So we have learnt to live with the vulgar monies they earn, the excesses, the failure often to be role models, the bending of the rules during play, the unpleasant behaviour, and we explain it and excuse it even when we don't always admire it, but we live in the hope that at least, if nothing else, they are clean.

Then we hear Carl Lewis tested positive for pseudoephedrine, ephedrine and phenylpropanolamine and that his disqualification was overturned, and every dream begins to fall apart like a cheap pack of cards. So many of these substances can be found in cold medicines that can be bought without prescription, and we cannot ascribe motives to the athletes who took them (Lewis's excuse was inadvertent use, that it was an innocent oversight), but that is not the point. Track and field has long been turned into a laboratory exercise, its performances viewed as one might a politician's speech. Exum's disclosures again make us wonder how much of excellence is a sham; the very act of subduing these findings for so long fuels suspicion.

Worse, we are infected with doubt and even clean athletes of virtue and virtuosity are viewed with scepticism. (India will know the feeling, for match-fixing for a while scarred our perspective.) Last fortnight Paula Radcliffe broke the marathon world record by a margin labelled as Beamonesque. She is a vociferous anti-drug crusader but even for her eyebrows will rise. The ugly have made the good look bad. Superhuman has a more damning connotation to it these days.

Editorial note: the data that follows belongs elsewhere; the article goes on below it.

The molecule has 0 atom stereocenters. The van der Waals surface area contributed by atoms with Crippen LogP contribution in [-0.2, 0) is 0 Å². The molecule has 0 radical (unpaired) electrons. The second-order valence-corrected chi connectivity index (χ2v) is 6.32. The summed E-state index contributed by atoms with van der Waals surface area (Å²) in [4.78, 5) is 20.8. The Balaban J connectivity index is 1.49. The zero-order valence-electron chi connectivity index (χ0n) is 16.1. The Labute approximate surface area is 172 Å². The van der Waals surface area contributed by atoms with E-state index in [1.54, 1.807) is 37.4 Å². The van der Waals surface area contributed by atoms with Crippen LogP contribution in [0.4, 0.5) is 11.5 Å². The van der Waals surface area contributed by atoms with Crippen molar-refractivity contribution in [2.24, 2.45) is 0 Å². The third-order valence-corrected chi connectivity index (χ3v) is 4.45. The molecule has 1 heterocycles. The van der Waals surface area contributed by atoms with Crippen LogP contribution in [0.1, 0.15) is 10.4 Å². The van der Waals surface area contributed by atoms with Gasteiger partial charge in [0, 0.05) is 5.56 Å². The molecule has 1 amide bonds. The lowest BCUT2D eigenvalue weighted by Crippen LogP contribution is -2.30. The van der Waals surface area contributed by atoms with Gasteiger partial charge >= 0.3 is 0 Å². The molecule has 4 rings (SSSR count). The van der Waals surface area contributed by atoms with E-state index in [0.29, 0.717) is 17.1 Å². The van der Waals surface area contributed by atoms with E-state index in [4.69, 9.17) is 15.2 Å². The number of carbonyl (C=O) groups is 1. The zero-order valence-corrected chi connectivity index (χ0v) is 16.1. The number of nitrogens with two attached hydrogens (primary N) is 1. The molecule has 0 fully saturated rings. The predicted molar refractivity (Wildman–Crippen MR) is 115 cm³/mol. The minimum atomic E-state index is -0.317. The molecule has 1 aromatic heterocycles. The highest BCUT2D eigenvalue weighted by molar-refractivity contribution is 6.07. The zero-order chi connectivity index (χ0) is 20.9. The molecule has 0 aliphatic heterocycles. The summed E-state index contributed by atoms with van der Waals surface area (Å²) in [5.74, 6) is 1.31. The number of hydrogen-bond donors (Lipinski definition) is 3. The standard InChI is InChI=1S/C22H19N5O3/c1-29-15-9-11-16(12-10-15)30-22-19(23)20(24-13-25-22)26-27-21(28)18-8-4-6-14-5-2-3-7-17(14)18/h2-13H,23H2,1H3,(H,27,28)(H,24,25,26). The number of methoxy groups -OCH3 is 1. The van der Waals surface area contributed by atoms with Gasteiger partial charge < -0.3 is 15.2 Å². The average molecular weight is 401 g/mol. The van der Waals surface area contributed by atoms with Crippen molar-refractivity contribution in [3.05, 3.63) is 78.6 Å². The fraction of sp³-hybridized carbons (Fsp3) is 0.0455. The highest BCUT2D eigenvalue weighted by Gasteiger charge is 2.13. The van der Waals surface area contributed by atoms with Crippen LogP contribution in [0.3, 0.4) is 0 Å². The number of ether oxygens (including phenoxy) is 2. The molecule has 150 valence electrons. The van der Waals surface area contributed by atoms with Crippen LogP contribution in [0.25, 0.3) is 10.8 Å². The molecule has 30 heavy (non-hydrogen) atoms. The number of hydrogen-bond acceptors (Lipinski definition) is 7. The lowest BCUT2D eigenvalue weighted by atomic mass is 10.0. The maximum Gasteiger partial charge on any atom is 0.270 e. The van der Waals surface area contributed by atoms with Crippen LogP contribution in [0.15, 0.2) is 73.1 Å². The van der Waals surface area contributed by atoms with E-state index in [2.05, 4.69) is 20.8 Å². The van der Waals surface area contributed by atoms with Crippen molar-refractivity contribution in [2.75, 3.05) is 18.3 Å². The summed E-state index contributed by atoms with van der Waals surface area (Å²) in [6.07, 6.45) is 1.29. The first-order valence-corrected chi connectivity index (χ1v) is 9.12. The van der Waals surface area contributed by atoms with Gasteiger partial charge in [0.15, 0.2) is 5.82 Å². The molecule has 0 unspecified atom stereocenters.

Lewis was not just an idol, not just an athlete of such supple beauty that he looked not so much to run but glide. He was also, this fascinating man, a pin-up for natural talent in a steroid-fuelled world. He said, once, years ago at the Rome world championships, when yellow-eyed Ben Johnson was making an impact: "I feel a strange air at these championships. A lot of people have come from nowhere and are running unbelievably. It's worse than ever. There are gold medallists at this meet already that are on drugs. We have always run away from the problem. We haven't been facing the issue ... there is a problem and it is a problem that we must resolve to clean up the sport. The leaders of the sport have to try and clean things up."